My lost Spring in the Serranía de Ronda

Rock ThrushSpringtime has to be one of the most exciting times of the year for me. It is a time of renewal, rebirth and freshness, to both the landscape and local wildlife. Birds are starting to arrive from their faraway winter quarters, flowers are raising their heads to be noticed and our daylight hours are stretching to, what would usually allow more of our time spent in the big outdoors.

It is a busy time as bird song resonates throughout the Serranía, a ritual by males to attract and entice females for an inspection of their new dress and chosen territory; insects are in a hurry to emerge and harvest the richness of pollen and greenery. Of course, it normally happens to be a busy time too for the intrepid wildlife guide as visitors usually arrive to be shown the wonders of my mountains.

Llanos de Libar
A prime birding site is Llanos de Libar

Most of my days now are normally spent either guiding groups for various tour companies visiting here or guiding as an independent day trip guide. Even on those rare days when I would be free to do my own bidding, I would normally choose to indulge myself by visiting favourite and hidden gems for birds and flowers, accompanied by cameras and wallowing in the tranquillity that solitude can afford. After winter it is exciting to explore the area to see if the familiar has reappeared and find new places, sometimes making new discoveries! Each year is different and each produces rewards for anyone who loves nature, scenery and just being, feeling and breathing our wonderful natural heritage. Most of all, I am missing the privilege to share my experience and knowledge of such a beautiful part of our world with so many friends and like minded people.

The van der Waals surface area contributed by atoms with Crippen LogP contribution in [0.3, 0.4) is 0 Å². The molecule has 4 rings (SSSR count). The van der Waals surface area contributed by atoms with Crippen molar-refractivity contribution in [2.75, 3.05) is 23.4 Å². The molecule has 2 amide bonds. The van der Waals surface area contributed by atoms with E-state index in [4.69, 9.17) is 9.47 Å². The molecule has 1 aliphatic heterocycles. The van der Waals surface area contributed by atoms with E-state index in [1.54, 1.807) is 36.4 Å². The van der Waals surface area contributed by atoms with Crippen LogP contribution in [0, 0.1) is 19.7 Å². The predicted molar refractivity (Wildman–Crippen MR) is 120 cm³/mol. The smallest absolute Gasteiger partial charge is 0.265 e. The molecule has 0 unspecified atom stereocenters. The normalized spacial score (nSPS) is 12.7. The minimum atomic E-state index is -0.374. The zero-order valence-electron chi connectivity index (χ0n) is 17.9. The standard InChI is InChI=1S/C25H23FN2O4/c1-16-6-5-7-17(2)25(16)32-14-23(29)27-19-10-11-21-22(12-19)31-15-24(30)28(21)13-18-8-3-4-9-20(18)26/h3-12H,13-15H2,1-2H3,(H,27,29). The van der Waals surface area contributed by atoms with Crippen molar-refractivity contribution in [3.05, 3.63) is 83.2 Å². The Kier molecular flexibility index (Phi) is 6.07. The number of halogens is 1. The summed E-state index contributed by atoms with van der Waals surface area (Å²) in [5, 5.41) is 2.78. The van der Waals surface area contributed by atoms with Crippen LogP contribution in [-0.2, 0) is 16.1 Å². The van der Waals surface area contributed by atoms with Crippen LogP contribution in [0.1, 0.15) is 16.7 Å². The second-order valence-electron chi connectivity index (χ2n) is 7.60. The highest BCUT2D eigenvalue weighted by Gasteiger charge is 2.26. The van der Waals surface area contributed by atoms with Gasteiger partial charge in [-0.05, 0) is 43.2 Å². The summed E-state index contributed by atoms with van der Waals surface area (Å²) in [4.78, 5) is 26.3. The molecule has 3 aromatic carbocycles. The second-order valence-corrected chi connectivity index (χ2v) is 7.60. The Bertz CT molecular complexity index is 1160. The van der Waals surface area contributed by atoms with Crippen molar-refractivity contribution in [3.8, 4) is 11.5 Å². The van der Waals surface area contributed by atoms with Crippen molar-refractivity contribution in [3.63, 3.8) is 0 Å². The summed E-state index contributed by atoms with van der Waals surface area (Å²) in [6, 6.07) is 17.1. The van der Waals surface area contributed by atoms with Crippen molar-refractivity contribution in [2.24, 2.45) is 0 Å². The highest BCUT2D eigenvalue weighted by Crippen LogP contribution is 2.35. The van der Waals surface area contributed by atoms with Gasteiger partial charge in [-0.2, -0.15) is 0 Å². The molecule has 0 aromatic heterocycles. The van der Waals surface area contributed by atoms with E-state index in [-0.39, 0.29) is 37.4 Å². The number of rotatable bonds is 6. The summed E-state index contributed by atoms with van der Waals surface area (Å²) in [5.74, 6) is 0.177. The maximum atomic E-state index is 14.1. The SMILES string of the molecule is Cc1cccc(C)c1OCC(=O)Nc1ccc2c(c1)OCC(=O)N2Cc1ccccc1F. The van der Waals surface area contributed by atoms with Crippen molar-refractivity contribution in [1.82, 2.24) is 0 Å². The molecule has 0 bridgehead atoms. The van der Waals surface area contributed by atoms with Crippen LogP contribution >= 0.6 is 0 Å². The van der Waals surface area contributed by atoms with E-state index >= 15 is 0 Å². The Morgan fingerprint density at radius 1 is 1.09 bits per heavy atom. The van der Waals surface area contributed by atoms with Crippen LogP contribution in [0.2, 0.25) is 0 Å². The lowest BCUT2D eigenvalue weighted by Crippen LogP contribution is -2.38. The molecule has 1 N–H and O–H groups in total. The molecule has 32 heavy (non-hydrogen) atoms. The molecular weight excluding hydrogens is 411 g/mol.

So here I attempt to give you a small token of what spring means to me here in the Serranía de Ronda, a few photos that help illustrate what we can see here. I very much hope you enjoy these small offerings and I guess you too are missing enjoying your area and springtime?

So much to see and so little time to write more or illustrate more of our wildlife in this offering, but I hope you will keep an eye on future posts and I will try and show you more of this natural gem that is the Serranía de Ronda.

Northern Wheatear
Northern Wheatear is one of 3 species of wheatear breeding in the area
Blue Rock Thrush
Blue Rock Thrush are common in the high mountain areas
Sawfly Orchid
Sawfly Orchid one among so many orchid species in the Serranía
Violet Dropwing
The river systems are a great place for dragon and damselflies. Here a Violet Dropwing
Ibex are common in the mountains here.
Olivaceous Warbler
Olivaceous Warbler a much sought after bird in the area.
Ocellated Lizard
This large lizard, the Ocellated Lizard, is still common in the Serranía.
Two-tailed Pasha
Visitors are always thrilled to see this beautiful butterfly the Two-tailed Pasha.
Green rolling hills
Not just rugged mountains, green and rolling hills surround the Serranía.

Article: Peter Jones Photographs: Pieter Verheij (Header photo) all others Peter Jones

NoteThe views expressed in articles are those of the authors, and are not necessarily those of the Society.

Leave a Reply